And lessons learnt doesn’t have to be the last thing you do on a project. Great management includes starting a project or task with reviewing what you did well on the last project. What were the lessons learnt and what did we incorporate into or alter in our processes as a result and what should we therefore be aware of when we head off on this next project journey?
It’s mine. No it’s mine. Now come on let’s share
All lessons learnt should become the highly valued property of the whole organisation. Too often, pockets of organisation far outperform others. They guard the secrets to performance improvement jealously within their circle of trust, or it simply just doesn’t occur to them they need to spread the love.
Ongoing reviews and issues lists
On a large software/hardware upgrade and installation project I managed a few years ago, we carefully ran an issues list. Against each issue or opportunity was an action, a responsible person and a delivery date for the action. It was a simple process and as a team we reviewed this at regular intervals. This way, no issue was swept under the carpet or disappeared somewhere in time or space. Subsequently no opportunity was lost. A data base like this should be accessible to as many people as possible. It’s a knowledge repository.
Ownership and accountability
It’s critical that a person is nominated to take ownership over issues and opportunities and they are accountable for tracking the progress of their review, development and implementation and they report back to the project team.
For a fresh perspective – expose yourself
Why not bring in someone from another team, or completely unrelated discipline as a matter of course, to provide a fresh perspective on what you’re doing and to spark ideas. This is an effective and efficient way to cross- functionally pollinate as well.
Change management becomes absolutely critical. Picture a changed procedure buried deep in the archaeological layers of your quality system, never to see the light of day. Or perhaps communicated without explaining the reasons and values of the change to the recipients. Do you think this is up for a quick adoption? I think not.
Wherever possible, changes and improvements should be aligned with a company’s overall strategies. For example, a change may be made that focusses on the delivery of excellent customer service, a zero tolerance safety strategy, or a particular people related value. This will carry more weight and give the team greater context for the change.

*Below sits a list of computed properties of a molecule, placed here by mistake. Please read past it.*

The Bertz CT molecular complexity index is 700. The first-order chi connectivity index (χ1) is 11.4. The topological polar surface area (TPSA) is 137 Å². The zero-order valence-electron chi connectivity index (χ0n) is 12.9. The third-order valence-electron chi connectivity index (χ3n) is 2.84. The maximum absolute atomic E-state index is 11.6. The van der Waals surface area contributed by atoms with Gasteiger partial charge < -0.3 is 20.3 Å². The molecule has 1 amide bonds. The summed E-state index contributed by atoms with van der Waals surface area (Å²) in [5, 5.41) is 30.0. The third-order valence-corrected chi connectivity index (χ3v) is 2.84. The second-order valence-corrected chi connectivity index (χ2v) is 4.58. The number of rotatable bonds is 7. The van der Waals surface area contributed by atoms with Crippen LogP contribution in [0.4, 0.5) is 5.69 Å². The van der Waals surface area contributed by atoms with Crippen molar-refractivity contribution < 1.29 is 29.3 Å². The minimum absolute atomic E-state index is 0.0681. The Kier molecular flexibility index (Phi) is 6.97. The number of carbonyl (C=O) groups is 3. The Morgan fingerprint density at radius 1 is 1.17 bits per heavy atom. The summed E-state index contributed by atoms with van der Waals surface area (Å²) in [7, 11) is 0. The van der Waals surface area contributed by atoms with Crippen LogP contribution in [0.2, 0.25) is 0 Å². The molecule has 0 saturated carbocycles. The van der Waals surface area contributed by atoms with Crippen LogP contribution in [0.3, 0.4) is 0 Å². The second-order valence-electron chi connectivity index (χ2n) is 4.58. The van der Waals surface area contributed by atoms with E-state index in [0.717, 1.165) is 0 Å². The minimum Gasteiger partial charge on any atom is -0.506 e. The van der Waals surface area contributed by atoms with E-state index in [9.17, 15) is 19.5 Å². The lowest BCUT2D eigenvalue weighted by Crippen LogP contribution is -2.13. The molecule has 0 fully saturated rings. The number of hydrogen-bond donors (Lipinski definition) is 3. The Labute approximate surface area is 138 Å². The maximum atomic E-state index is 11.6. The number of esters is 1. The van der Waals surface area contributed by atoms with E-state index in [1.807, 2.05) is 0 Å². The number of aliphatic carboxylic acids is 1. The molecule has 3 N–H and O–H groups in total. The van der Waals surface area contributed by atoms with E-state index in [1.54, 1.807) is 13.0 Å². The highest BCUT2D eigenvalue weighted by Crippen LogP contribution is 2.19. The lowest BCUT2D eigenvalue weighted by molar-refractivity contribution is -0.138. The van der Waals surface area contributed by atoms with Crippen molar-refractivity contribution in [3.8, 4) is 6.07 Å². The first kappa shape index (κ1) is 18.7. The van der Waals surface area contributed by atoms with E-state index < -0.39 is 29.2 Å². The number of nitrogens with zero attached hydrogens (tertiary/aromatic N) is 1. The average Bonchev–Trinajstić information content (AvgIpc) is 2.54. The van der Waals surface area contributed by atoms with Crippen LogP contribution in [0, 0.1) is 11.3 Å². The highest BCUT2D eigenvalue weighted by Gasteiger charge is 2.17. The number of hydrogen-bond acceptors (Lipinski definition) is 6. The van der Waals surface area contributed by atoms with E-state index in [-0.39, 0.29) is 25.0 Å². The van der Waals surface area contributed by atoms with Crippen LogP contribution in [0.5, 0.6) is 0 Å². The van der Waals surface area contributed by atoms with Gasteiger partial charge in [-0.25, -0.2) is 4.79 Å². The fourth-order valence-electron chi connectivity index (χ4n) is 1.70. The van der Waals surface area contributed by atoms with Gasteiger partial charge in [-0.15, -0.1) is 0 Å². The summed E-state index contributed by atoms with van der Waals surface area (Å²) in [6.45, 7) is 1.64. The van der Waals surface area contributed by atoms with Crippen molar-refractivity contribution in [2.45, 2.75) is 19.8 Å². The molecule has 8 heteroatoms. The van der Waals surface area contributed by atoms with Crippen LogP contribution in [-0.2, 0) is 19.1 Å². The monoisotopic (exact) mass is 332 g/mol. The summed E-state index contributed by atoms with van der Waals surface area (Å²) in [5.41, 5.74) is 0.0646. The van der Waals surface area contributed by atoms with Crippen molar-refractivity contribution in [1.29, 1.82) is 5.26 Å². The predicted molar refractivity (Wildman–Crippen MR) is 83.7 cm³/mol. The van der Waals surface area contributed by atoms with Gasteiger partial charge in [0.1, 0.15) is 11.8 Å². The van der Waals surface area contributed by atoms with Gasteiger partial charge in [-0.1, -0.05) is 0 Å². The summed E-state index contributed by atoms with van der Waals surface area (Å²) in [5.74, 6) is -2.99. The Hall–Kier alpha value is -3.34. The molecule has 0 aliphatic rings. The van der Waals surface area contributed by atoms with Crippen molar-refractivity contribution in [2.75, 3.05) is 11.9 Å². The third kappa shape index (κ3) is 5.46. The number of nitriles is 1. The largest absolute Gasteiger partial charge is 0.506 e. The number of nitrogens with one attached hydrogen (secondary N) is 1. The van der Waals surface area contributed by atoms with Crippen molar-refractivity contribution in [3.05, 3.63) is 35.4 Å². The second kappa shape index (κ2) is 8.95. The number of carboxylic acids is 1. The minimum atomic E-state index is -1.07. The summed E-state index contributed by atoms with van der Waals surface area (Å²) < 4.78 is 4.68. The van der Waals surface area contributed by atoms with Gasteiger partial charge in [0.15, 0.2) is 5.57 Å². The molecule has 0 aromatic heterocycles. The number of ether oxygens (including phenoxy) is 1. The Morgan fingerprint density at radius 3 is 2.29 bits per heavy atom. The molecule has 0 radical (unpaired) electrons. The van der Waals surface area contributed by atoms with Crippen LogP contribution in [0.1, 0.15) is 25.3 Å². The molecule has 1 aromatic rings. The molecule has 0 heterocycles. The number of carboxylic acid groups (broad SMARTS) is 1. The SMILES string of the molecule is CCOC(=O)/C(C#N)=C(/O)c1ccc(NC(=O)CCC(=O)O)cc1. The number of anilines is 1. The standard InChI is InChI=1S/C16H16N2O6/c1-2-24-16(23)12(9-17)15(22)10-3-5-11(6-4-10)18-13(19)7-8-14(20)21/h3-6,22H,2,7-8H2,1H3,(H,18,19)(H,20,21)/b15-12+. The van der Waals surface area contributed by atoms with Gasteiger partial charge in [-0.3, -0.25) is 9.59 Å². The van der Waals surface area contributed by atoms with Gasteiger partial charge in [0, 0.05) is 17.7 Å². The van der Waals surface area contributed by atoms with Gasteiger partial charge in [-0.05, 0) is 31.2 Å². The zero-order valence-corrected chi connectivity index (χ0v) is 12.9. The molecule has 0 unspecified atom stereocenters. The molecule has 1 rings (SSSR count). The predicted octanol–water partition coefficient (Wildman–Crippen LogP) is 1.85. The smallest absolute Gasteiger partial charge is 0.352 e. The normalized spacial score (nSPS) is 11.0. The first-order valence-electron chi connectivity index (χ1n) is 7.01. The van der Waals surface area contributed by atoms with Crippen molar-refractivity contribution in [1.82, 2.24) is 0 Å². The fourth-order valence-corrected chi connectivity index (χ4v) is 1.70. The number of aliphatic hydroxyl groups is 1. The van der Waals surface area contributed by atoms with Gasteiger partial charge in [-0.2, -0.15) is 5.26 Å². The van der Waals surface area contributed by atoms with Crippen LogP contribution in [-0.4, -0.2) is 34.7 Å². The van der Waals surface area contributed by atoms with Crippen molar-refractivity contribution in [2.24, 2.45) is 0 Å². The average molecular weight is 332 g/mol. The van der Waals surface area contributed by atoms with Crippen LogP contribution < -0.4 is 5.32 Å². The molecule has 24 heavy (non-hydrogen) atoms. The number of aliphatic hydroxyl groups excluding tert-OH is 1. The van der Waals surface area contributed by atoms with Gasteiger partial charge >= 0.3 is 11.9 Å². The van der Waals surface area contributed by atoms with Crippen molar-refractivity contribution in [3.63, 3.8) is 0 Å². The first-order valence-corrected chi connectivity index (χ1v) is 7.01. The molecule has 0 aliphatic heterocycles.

A learning culture
First up, you need to be developing a culture of learning and continual improvement. If you, your boss, your team or your colleagues don’t have a burning desire to continuously improve the way you’re doing things, then ask why not and get down to Kmart quick smart and buy one. If there are no lessons learnt going on in your workplace, then ask yourself the question, do we really have a continual improvement culture?
Leave no stone unturned
If you learned something, and you have a devised a way forward, then for goodness sake implement the change. It doesn’t take long to disengage staff from the process if there is no follow through.
Not just another meeting please.
Make lessons learnt meetings positive and effective. Be well prepared with an agenda, objectives and all the information, data, issues and opportunities lists etc. to really kick some goals.
Cast not the blame
Keep your hands in your pockets, sit on them or wear mittens. Pointing the finger, assigning blame in a condescending manner but with a sympathetic face and or being really subjective is a recipe for a certain asphyxiation of potential outcomes.
Get the size right, it counts.
Matching the size of the lessons learnt process to the size and scale of the project is critical of course. Let’s not have a 3-day conference in the Bahamas to discuss that $20K project and let’s not send an email for a multi-million dollar gig.
Finally you say – That’s a wrap
Every day we all learn something new and we subtly change and evolve how we behave:
- “that route’s always congested, I’ll take a new one, or change the time of day I travel”;
- “I don’t like the taste of that, won’t choose witchetty grub soup next time, I’ll take escargot it sounds sophisticated, it’s French, must be good”; or
- “That person likes my jokes so much they called me Dad, I’ll keep a little gem up my sleeve for our next meeting”.
We conduct an unconscious lessons learnt over and over every day. I am just suggesting we are disciplined in our use of this very natural process in the workplace to do things better.
Good luck and would love to read your thoughts in the comments below.